Constructed in 1950 and located at 3131 North Fresno Street near Shields south of the canal. Station No. 5 houses a single engine company . Station No. 5 has within its response area Manchester Mall and the Veteran’s Administration Hospital.
Engine No. 5 (2010 HiTech)- The engine is operated by a crew of four.
Constructed in 1967 at 4343 East Gettysburg near Rowell. Station No. 6 houses a single engine company. The station is also home to the Geographical Information System Team (GIS). The GIS team is responsible for ensuring all department maps are up to date and accurate. These maps are critical for fast and accurate responses to emergency calls. This small station covers a predominantly residential district that extends north to Shaw Avenue and the Campus of California State University Fresno.
Engine No. 6 (2010 HiTech) – The engine is operated by a crew of three.
Constructed in 1981 and located at 2571 South Cherry near Jensen, Station No. 7 houses a single-engine company, and a patrol which is used on vegetation fires. The fact that this station is located in the middle of an industrial area may explain the lack of “architectural creativity” in its design. It fits in well with the warehouses in its district. Station No. 7 has within its area of responsibility some of the huge industrial businesses in southwest Fresno, such as the old FMC chemical plant and the Nissinbo Cotton plant.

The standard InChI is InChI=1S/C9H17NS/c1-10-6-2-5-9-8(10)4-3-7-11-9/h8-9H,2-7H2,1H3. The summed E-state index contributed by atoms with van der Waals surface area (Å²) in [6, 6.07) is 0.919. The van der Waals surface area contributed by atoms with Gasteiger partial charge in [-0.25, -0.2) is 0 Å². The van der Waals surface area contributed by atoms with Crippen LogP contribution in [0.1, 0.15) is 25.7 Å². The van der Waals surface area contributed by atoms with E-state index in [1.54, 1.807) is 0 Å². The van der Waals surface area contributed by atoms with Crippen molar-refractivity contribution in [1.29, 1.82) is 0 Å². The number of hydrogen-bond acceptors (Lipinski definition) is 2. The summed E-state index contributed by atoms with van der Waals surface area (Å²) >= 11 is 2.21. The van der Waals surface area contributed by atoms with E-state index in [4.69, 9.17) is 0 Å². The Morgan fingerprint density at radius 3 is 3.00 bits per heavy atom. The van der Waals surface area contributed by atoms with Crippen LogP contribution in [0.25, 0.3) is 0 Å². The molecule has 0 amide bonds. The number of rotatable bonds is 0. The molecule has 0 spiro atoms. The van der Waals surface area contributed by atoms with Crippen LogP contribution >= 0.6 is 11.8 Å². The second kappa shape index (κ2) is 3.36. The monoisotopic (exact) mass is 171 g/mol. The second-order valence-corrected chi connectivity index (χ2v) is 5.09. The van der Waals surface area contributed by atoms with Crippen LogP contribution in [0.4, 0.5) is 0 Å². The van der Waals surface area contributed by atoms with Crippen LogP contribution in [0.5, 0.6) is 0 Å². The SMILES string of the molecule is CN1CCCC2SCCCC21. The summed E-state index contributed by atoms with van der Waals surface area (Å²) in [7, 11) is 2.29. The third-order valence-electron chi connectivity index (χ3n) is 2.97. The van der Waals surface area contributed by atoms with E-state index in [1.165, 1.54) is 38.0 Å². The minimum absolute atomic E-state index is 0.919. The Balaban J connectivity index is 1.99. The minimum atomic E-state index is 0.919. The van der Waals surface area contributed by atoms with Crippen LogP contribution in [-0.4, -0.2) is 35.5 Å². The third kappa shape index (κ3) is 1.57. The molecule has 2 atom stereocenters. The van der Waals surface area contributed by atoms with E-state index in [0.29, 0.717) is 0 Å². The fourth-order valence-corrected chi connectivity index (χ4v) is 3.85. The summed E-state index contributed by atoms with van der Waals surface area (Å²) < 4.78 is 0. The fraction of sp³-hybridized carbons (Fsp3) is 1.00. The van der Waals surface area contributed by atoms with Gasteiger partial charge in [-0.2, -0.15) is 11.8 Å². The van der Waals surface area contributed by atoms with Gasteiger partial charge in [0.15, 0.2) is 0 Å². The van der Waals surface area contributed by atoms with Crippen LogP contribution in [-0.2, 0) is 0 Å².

Engine No. 7 (2010 HiTech) – The engine is operated by a crew of three.
Patrol No. 7 (2007 Dodge) – The patrol is staffed by a firefighter from the engine crew.
Constructed in 1959 and located at 1428 South Cedar near Butler, across the street from the old Hanoian’s Market. Station No. 8 houses an engine company and communications unit. The crew of this station are part of the Communication Team, a specialty unit that supports Fresno Fire Dispatch, all fire apparatus mobile data terminals (MDT’s) and other major projects that are essential for proper communications within the department and surrounding agencies. Station No. 8 covers such occupancies as The Fresno Fairgrounds and Fresno Pacific University.
Engine No. 8 (2007 Smeal) – The engine is operated by a crew of four.